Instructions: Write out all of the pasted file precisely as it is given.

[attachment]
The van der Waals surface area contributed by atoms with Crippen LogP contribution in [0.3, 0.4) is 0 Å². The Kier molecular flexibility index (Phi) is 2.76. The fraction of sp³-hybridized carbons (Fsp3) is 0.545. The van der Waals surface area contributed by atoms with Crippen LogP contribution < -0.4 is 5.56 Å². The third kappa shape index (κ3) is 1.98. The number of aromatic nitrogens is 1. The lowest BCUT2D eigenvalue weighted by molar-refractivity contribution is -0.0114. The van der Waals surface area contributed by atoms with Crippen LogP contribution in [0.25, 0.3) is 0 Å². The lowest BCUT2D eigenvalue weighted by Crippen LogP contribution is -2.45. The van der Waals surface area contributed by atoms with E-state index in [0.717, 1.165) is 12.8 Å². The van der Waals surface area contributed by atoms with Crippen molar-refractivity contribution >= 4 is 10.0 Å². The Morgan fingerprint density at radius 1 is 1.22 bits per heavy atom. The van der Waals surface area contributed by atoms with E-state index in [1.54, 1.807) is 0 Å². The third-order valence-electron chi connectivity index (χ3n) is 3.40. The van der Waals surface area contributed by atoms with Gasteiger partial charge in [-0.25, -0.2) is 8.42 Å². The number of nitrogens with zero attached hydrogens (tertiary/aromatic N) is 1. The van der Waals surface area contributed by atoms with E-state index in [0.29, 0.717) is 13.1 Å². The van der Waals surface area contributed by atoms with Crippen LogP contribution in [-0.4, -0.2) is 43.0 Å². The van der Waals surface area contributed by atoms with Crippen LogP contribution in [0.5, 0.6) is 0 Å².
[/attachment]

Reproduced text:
The van der Waals surface area contributed by atoms with Crippen LogP contribution in [0.3, 0.4) is 0 Å². The Kier molecular flexibility index (Phi) is 2.76. The fraction of sp³-hybridized carbons (Fsp3) is 0.545. The van der Waals surface area contributed by atoms with Crippen LogP contribution < -0.4 is 5.56 Å². The third kappa shape index (κ3) is 1.98. The number of aromatic nitrogens is 1. The lowest BCUT2D eigenvalue weighted by molar-refractivity contribution is -0.0114. The van der Waals surface area contributed by atoms with Crippen LogP contribution in [0.25, 0.3) is 0 Å². The lowest BCUT2D eigenvalue weighted by Crippen LogP contribution is -2.45. The van der Waals surface area contributed by atoms with E-state index in [0.717, 1.165) is 12.8 Å². The van der Waals surface area contributed by atoms with Crippen molar-refractivity contribution >= 4 is 10.0 Å². The Morgan fingerprint density at radius 1 is 1.22 bits per heavy atom. The van der Waals surface area contributed by atoms with E-state index in [1.54, 1.807) is 0 Å². The third-order valence-electron chi connectivity index (χ3n) is 3.40. The van der Waals surface area contributed by atoms with Gasteiger partial charge in [-0.25, -0.2) is 8.42 Å². The number of nitrogens with zero attached hydrogens (tertiary/aromatic N) is 1. The van der Waals surface area contributed by atoms with E-state index in [0.29, 0.717) is 13.1 Å². The van der Waals surface area contributed by atoms with Crippen LogP contribution in [-0.4, -0.2) is 43.0 Å². The van der Waals surface area contributed by atoms with Crippen LogP contribution in [0.5, 0.6) is 0 Å².